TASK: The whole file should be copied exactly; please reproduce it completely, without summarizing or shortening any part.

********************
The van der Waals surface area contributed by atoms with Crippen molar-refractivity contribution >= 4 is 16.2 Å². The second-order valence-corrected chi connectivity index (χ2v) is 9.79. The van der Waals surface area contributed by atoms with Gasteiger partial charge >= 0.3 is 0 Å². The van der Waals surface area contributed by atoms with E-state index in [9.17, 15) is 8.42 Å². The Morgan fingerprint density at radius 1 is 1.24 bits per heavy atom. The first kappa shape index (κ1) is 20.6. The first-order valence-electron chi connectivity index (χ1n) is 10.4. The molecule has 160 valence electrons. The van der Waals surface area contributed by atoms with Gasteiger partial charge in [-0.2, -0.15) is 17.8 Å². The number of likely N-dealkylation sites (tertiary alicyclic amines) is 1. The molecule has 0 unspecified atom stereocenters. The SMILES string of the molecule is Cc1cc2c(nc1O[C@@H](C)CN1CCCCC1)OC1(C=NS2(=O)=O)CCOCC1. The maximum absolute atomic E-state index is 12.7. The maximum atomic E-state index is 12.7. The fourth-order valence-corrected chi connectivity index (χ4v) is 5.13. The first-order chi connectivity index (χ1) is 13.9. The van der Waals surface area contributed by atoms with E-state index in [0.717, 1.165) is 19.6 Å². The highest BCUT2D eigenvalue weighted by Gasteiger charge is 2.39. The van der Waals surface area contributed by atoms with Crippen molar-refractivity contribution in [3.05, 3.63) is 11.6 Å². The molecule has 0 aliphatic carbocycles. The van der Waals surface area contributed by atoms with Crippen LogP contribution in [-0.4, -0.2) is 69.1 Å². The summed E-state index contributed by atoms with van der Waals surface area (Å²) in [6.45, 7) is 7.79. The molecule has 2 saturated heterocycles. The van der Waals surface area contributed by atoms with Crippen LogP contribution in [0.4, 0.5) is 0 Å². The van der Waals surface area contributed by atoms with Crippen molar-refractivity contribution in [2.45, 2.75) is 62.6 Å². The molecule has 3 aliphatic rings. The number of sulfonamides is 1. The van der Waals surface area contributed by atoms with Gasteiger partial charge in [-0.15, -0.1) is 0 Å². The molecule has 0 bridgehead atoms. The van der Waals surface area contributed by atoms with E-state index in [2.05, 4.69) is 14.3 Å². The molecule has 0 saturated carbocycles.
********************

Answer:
The van der Waals surface area contributed by atoms with Crippen molar-refractivity contribution >= 4 is 16.2 Å². The second-order valence-corrected chi connectivity index (χ2v) is 9.79. The van der Waals surface area contributed by atoms with Gasteiger partial charge >= 0.3 is 0 Å². The van der Waals surface area contributed by atoms with E-state index in [9.17, 15) is 8.42 Å². The Morgan fingerprint density at radius 1 is 1.24 bits per heavy atom. The first kappa shape index (κ1) is 20.6. The first-order valence-electron chi connectivity index (χ1n) is 10.4. The molecule has 160 valence electrons. The van der Waals surface area contributed by atoms with Gasteiger partial charge in [-0.2, -0.15) is 17.8 Å². The number of likely N-dealkylation sites (tertiary alicyclic amines) is 1. The molecule has 0 unspecified atom stereocenters. The SMILES string of the molecule is Cc1cc2c(nc1O[C@@H](C)CN1CCCCC1)OC1(C=NS2(=O)=O)CCOCC1. The maximum absolute atomic E-state index is 12.7. The maximum atomic E-state index is 12.7. The fourth-order valence-corrected chi connectivity index (χ4v) is 5.13. The first-order chi connectivity index (χ1) is 13.9. The van der Waals surface area contributed by atoms with E-state index in [0.717, 1.165) is 19.6 Å². The highest BCUT2D eigenvalue weighted by Gasteiger charge is 2.39. The van der Waals surface area contributed by atoms with Crippen molar-refractivity contribution in [3.05, 3.63) is 11.6 Å². The molecule has 0 aliphatic carbocycles. The van der Waals surface area contributed by atoms with Crippen LogP contribution in [-0.4, -0.2) is 69.1 Å². The summed E-state index contributed by atoms with van der Waals surface area (Å²) in [6.45, 7) is 7.79. The molecule has 2 saturated heterocycles. The van der Waals surface area contributed by atoms with Crippen LogP contribution in [0.4, 0.5) is 0 Å². The van der Waals surface area contributed by atoms with Crippen molar-refractivity contribution in [2.45, 2.75) is 62.6 Å². The molecule has 3 aliphatic rings. The number of sulfonamides is 1. The van der Waals surface area contributed by atoms with Gasteiger partial charge in [-0.15, -0.1) is 0 Å². The molecule has 0 bridgehead atoms. The van der Waals surface area contributed by atoms with E-state index in [2.05, 4.69) is 14.3 Å². The molecule has 0 saturated carbocycles.